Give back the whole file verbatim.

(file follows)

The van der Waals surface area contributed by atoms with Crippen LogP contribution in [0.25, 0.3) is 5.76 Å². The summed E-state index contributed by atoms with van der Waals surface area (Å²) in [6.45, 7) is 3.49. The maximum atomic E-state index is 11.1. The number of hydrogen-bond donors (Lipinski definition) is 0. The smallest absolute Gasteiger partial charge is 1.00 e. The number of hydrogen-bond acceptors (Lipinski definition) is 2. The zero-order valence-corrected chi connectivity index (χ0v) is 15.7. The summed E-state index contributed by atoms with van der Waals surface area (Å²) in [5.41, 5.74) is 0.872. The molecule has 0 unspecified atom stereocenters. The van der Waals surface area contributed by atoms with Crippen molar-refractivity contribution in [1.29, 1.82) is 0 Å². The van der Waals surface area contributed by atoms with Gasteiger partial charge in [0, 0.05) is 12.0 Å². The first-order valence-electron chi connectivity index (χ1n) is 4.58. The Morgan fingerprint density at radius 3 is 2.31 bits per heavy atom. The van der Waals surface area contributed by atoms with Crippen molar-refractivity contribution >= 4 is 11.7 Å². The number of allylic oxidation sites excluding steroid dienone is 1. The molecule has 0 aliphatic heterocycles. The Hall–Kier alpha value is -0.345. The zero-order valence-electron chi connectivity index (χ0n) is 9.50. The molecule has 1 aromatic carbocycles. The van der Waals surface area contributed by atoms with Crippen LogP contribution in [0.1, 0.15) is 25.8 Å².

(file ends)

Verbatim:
The van der Waals surface area contributed by atoms with Crippen LogP contribution in [0.25, 0.3) is 5.76 Å². The summed E-state index contributed by atoms with van der Waals surface area (Å²) in [6.45, 7) is 3.49. The maximum atomic E-state index is 11.1. The number of hydrogen-bond donors (Lipinski definition) is 0. The smallest absolute Gasteiger partial charge is 1.00 e. The number of hydrogen-bond acceptors (Lipinski definition) is 2. The zero-order valence-corrected chi connectivity index (χ0v) is 15.7. The summed E-state index contributed by atoms with van der Waals surface area (Å²) in [5.41, 5.74) is 0.872. The molecule has 0 unspecified atom stereocenters. The van der Waals surface area contributed by atoms with Crippen molar-refractivity contribution in [1.29, 1.82) is 0 Å². The van der Waals surface area contributed by atoms with Gasteiger partial charge in [0, 0.05) is 12.0 Å². The first-order valence-electron chi connectivity index (χ1n) is 4.58. The Morgan fingerprint density at radius 3 is 2.31 bits per heavy atom. The van der Waals surface area contributed by atoms with Crippen molar-refractivity contribution >= 4 is 11.7 Å². The number of allylic oxidation sites excluding steroid dienone is 1. The molecule has 0 aliphatic heterocycles. The Hall–Kier alpha value is -0.345. The zero-order valence-electron chi connectivity index (χ0n) is 9.50. The molecule has 1 aromatic carbocycles. The van der Waals surface area contributed by atoms with Crippen LogP contribution in [0.1, 0.15) is 25.8 Å².